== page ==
1) Has a sense of entitlement (i.e. unreasonable expectations of especially favorable treatment or automatic compliance with his or her expectations) 

 

  Image: NetflixShe expected Galloway to take the blame for the photos that were leaked and eventually claim it was all a “publicity stunt,” thus ruining his own reputation and image.  She expressed no regret that her ex-lover was cornered into having to do this, on her behalf, and no remorse that it almost ruined his life and his relationship with his fiancé. She was entitled to this act because she is “special” and expects that people will “fall on their swords” for her.

2) Is interpersonally exploitative (i.e. takes advantage of others to achieve his or her own ends)

  Claire manipulates the first lady, Tricia Walker, into believing Christina (a White House aide) is interested in the president. She pretends to be a friend, wangles her way into becoming the first lady’s confidant, and persuades her to enter couples therapy with the president.  All of this is actually part of an elaborate plan to help Frank take the President down so that he can become president and she (Claire) can usurp Tricia as first lady. Another example: Claire is pressured by the media into revealing that she once had an abortion, but she lies and states that the unborn child was a result of rape (presumably to save political face).  Again, she shows no remorse about her lie and instead profits from it, gaining much sympathy and public support.

3) Lacks empathy: is unwilling to recognize or identify with the feelings and needs of others

This was best seen in the way Claire deals with her former employee Gillian Cole’s threat of a lawsuit –  she pulls a few strings and threatens the life of Gillian’s unborn baby.  In fact, in addition to the obvious lack of empathy was the simmering rage she had toward Gillian for daring to cross her.  Again, entitlement, narcissistic rage, and a lack of empathy would explain that evil threat she made, to Gillian’s face, about the baby.

4) Is often envious of others or believes that others are envious of him or her

I think part of the reason Claire was so angry at Gillian was because, deep down, she was envious of her pregnancy.  We know that, in parallel, Claire is consulting a doctor about becoming pregnant and is told that her chances are slim.  This is such a narcissistic injury to Claire that she directs her rage at Gillian.  I don’t think she was even consciously aware of how envious she is of Gillian for being pregnant. Another example would be the look on her face when Galloway indicates he is madly in love with his fiancé and wishes to make a life with her.  For a second her face darkens – a flash of jealous rage – which then translates to indifference and almost pleasure at his eventual public humiliation.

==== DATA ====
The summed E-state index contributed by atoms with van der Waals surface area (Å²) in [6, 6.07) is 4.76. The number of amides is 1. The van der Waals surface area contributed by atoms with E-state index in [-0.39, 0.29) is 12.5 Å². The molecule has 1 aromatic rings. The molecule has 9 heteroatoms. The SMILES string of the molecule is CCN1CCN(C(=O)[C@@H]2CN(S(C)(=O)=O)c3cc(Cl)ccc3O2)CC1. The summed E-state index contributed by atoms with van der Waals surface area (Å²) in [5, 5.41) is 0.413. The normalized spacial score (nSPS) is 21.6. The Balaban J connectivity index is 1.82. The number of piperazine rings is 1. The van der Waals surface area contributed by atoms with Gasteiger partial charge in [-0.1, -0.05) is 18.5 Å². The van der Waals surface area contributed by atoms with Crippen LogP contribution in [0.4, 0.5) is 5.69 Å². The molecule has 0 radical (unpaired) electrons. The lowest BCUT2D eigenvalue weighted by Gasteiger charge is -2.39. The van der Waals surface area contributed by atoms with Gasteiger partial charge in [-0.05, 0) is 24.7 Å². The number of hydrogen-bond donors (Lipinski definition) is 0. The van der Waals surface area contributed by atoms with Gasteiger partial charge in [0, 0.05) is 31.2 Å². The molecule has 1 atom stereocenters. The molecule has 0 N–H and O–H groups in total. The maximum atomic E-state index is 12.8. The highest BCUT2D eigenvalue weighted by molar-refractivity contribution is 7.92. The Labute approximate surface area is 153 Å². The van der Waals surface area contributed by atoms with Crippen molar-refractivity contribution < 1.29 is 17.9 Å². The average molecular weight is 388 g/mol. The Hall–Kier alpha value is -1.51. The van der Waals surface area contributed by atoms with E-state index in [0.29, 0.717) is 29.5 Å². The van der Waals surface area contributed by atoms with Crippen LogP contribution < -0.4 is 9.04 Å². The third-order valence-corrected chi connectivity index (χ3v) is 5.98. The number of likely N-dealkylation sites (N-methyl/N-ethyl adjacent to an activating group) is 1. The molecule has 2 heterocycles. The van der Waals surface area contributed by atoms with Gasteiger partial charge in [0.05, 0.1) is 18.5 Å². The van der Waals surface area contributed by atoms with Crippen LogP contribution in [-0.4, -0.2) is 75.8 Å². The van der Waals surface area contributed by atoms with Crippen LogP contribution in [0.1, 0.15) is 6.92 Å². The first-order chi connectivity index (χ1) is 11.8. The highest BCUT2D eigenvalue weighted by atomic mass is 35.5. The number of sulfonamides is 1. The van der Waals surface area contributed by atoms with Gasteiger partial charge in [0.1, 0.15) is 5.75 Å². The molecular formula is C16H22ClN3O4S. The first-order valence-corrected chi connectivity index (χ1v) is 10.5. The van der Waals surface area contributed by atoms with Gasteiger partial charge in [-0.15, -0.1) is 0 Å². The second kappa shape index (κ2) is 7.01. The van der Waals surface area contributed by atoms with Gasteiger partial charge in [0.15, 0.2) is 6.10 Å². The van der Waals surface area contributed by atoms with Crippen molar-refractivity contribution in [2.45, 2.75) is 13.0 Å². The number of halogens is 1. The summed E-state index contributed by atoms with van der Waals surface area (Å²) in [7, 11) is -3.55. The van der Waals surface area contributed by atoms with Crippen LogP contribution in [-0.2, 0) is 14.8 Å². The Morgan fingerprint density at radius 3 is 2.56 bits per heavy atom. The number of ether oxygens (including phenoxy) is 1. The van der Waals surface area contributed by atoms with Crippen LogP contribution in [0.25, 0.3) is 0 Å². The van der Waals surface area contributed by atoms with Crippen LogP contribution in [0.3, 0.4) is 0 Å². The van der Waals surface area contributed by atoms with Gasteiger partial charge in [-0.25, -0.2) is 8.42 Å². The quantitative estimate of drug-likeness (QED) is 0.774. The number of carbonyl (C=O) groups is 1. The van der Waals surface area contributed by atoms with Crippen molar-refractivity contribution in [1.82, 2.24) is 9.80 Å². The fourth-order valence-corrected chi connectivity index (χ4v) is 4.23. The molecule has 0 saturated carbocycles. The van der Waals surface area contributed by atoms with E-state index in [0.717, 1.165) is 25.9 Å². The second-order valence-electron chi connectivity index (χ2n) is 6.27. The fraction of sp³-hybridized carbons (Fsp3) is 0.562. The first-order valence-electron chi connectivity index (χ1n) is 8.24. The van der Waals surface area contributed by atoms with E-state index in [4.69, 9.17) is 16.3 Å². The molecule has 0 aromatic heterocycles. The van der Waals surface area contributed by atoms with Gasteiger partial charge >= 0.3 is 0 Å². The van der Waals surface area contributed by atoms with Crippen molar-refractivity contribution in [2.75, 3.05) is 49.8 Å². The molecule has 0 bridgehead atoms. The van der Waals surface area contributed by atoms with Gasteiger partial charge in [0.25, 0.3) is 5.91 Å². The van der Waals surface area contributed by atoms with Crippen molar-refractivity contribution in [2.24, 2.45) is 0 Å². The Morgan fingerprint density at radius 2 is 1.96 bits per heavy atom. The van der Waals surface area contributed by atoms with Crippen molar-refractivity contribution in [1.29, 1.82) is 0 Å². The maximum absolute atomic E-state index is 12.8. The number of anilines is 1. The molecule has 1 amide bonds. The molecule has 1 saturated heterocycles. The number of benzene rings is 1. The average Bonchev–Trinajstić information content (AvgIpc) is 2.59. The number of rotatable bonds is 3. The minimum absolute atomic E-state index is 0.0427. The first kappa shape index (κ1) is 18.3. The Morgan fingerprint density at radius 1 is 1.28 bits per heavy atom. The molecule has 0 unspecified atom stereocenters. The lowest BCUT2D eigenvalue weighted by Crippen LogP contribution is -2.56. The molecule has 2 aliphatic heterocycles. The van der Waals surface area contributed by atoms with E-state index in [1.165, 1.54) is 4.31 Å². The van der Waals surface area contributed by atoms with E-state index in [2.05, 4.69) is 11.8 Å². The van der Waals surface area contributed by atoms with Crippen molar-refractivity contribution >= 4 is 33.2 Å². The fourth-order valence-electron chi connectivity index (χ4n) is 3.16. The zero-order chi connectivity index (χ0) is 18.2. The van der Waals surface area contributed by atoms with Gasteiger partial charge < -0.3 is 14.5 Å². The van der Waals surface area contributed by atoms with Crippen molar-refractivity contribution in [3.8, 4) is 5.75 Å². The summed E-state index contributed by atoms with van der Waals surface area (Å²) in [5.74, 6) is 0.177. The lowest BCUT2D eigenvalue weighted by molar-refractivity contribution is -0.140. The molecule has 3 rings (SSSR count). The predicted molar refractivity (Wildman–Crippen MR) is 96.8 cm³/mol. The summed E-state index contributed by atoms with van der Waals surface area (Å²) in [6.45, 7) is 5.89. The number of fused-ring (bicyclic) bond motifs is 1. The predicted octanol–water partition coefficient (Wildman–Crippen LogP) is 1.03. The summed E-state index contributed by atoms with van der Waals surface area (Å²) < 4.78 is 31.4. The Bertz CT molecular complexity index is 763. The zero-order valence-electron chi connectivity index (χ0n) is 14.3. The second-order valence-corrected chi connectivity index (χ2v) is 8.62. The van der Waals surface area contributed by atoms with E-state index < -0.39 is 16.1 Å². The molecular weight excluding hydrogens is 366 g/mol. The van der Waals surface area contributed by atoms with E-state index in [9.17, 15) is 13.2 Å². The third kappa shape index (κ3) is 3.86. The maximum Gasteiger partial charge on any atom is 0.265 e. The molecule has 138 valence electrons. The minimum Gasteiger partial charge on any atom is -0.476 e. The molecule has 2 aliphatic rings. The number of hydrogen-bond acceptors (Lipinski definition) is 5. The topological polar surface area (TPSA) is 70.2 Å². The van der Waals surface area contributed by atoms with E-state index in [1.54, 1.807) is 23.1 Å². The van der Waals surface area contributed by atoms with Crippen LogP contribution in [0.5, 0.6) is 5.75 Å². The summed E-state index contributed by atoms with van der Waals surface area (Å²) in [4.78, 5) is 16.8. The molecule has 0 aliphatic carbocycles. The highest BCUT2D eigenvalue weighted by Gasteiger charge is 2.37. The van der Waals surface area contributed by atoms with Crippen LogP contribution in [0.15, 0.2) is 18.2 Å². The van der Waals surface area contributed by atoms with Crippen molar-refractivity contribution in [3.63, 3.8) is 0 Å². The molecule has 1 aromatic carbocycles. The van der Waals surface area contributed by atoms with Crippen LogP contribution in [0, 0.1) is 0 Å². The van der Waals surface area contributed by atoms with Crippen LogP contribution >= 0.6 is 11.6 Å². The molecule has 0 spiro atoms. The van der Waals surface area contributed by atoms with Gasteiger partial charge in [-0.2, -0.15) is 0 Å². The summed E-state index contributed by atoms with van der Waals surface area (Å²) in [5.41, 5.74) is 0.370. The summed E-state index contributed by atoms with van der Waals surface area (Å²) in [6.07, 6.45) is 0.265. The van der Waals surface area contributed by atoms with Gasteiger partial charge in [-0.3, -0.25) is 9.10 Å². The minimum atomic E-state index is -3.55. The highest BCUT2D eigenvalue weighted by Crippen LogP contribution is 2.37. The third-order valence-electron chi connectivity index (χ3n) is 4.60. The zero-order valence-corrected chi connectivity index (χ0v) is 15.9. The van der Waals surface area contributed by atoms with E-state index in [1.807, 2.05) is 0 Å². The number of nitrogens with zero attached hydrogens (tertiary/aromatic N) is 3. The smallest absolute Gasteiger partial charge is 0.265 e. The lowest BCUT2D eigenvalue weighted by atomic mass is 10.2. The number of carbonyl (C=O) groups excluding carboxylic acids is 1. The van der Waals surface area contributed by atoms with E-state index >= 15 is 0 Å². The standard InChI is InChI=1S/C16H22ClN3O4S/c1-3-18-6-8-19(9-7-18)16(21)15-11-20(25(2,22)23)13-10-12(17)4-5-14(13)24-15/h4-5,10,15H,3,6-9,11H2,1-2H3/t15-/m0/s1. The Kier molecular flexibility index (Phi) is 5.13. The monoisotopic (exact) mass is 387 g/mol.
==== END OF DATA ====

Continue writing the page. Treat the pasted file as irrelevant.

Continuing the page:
5) Shows arrogant, haughty behaviors or attitudes 

Image: Netflix

Correct me if I am wrong, but Claire just does not appear to be that warm or genuine and has an almost untouchable air about her. Furthermore, we only ever see her with people who work for her (i.e. have less power than her) or with people more powerful than her (i.e. whose power she wants for herself). Other than Frank, where are her equals? Her oldest friends and colleagues? Her family? People who might not be influenced by her title or power?

One last comment – in Season 2 Claire certainly comes across as more ruthless and power hungry than the Claire in Season 1—whether she is now showing her true colors and is dropping her facade or just becoming more lost in Frank’s world and hence looking more like him is unclear to me… I suppose we will find out in Season 3!

Meanwhile, if you want to read Shaili’s diagnosis of Frank Underwood, go here.

Creative Commons License This work, unless otherwise expressly stated, is licensed under aCreative Commons Attribution 3.0 Unported License.

Becoming a Digital Media Sensation, While Struggling with Depression — a wise and touching post by Jennifer Pastiloff

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“I’ve carved out a beautiful life and love what I do, but sometimes, especially lately, I feel the old tug of depression, that magnet of sadness which is buried somewhere next to the grief of losing my father at such a young age, but not relegated to that grief. “